Draghi Signals ECB in No Rush to Tighten Monetary Policy Soon
This statement, reported by Bloomberg, helped to steady stock markets today. Here is the opening
European Central Bank President Mario Draghi signaled the bank has no intention of tighteningmonetary policy anytime soon with inflation projected to undershoot its 2 percent target next year.
While the ECB's balance sheet may shrink naturally as confidence returns to financial markets and banks repay emergency loans, policy makers are "far" from considering an exit from monetary stimulus, Draghi said at an event in Munich today. "We foresee for next year an inflation rate which is significantly lower than 2 percent."
The ECB has cut its benchmark interest rate to a record low of 0.75 percent, extended over 1 trillion euros ($1.3 trillion) in cheap loans to banks and pledged to buy the bonds of debt- strapped nations if they agree to economic reforms. The ECB in December forecast the 17-nation euro economy will contract 0.3 percent this year and inflation will slow to 1.4 percent in 2014. It is due to update the forecasts next week.
While conditions on financial markets are improving, Draghi said the euro-area economy is still "weak" and the ECB's accommodative policy will help to drive a "gradual recovery" in the course of 2013.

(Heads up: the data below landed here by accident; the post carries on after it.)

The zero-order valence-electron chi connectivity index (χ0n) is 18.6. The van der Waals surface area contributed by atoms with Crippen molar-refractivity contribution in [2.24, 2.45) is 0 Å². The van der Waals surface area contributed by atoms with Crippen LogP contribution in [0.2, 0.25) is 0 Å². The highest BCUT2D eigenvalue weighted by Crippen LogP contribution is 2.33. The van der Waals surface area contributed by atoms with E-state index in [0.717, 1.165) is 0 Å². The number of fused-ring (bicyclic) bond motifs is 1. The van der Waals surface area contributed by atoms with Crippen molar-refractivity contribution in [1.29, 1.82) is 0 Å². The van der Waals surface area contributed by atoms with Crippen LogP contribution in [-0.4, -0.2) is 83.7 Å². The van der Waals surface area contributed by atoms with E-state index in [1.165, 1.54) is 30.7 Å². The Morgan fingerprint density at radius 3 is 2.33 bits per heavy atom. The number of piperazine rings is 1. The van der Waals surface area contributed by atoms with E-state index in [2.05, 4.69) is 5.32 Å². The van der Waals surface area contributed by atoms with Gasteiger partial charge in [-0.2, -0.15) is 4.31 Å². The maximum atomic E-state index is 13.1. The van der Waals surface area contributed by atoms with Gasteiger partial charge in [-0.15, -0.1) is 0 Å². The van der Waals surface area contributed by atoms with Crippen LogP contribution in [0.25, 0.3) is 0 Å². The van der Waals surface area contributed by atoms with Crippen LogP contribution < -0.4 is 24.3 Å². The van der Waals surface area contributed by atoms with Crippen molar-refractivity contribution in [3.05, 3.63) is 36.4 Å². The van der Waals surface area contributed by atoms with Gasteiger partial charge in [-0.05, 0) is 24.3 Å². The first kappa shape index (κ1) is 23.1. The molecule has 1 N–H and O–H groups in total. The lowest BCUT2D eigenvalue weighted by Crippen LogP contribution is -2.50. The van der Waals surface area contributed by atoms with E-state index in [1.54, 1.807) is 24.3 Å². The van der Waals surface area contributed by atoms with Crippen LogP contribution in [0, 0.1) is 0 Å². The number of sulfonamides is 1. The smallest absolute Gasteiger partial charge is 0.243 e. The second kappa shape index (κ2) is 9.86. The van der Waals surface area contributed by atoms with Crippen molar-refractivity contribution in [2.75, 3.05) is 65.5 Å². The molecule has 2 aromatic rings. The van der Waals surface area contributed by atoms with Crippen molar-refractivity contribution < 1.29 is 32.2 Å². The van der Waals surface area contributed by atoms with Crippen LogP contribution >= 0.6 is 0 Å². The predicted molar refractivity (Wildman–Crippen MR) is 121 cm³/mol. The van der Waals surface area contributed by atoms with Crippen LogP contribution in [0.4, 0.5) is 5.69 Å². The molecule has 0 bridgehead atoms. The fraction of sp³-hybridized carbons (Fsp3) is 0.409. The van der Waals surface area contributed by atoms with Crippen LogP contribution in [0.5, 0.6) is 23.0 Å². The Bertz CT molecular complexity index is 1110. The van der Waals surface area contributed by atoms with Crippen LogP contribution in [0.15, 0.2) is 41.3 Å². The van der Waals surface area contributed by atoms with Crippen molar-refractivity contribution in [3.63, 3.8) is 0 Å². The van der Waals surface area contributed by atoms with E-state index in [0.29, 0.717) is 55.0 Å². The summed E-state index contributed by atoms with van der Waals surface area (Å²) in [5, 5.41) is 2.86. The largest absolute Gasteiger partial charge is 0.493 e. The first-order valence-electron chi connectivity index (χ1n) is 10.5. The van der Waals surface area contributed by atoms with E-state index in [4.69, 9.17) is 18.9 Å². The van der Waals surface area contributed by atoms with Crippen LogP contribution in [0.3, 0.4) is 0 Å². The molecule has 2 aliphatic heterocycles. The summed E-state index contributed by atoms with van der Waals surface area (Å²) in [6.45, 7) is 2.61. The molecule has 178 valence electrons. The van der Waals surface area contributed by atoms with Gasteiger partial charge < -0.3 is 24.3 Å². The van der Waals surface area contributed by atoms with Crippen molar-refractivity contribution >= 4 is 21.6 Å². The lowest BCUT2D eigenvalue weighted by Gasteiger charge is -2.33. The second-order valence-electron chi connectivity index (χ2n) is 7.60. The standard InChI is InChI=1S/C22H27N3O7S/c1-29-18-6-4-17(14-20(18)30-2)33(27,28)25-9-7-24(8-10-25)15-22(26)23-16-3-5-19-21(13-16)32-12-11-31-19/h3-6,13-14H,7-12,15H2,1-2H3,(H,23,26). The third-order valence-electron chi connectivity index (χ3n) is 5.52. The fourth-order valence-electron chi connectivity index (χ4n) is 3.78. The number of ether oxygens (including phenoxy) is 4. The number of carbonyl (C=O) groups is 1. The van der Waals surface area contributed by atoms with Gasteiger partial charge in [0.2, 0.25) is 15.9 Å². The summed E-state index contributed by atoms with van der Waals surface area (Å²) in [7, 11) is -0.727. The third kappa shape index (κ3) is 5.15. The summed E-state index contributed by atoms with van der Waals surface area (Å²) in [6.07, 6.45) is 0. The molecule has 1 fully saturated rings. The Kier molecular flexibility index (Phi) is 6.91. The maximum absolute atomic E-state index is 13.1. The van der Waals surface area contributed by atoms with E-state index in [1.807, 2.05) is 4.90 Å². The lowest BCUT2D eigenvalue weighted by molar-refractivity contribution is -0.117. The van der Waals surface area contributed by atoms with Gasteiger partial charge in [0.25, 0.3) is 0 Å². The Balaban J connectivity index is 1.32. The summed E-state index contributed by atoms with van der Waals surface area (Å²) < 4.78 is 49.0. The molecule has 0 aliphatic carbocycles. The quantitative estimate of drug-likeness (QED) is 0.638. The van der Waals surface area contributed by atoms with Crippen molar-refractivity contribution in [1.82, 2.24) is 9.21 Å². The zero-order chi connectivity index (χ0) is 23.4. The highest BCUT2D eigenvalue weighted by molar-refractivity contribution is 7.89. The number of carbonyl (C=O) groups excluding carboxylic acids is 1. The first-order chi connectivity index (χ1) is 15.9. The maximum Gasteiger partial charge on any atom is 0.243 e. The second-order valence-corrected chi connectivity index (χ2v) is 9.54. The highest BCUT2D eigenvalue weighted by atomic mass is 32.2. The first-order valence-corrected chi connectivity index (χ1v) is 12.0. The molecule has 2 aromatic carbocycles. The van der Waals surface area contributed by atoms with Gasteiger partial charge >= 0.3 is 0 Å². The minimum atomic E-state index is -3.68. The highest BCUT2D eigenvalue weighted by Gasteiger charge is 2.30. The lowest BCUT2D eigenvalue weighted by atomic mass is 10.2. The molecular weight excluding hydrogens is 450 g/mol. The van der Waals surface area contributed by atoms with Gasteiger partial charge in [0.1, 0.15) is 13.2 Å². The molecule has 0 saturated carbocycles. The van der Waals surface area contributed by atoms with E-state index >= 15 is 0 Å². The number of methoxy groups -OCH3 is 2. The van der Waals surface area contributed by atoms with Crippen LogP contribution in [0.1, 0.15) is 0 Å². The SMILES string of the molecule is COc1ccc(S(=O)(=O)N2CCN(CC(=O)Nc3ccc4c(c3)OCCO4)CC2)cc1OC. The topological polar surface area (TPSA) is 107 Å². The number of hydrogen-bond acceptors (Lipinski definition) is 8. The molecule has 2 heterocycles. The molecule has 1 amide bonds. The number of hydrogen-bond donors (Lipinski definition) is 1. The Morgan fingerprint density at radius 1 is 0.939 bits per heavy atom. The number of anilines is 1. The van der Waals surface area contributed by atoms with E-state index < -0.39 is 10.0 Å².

"There is still much uncertainty" and "it is clearly too early to pull the carpet as risks are still to the downside," said Thomas Costerg, an economist at Standard Chartered Bank in London. At the same time, "we cannot ignore that there seems to be growing underlying accommodation fatigue among central bankers," he said.
David Fuller's view The catalyst for this, and similar calming statements from Mr Bernanke, was Wall Street's sharp reaction on Monday. These two leading central bankers are keen to maintain and eventually solidify the fragile improvement in confidence that we have seen since last November.
If they succeed, and there is a reasonable chance that they will, this pause by stock markets will look more like a reaction and consolidation phase than some of the sharp sell-offs that we have seen in recent years.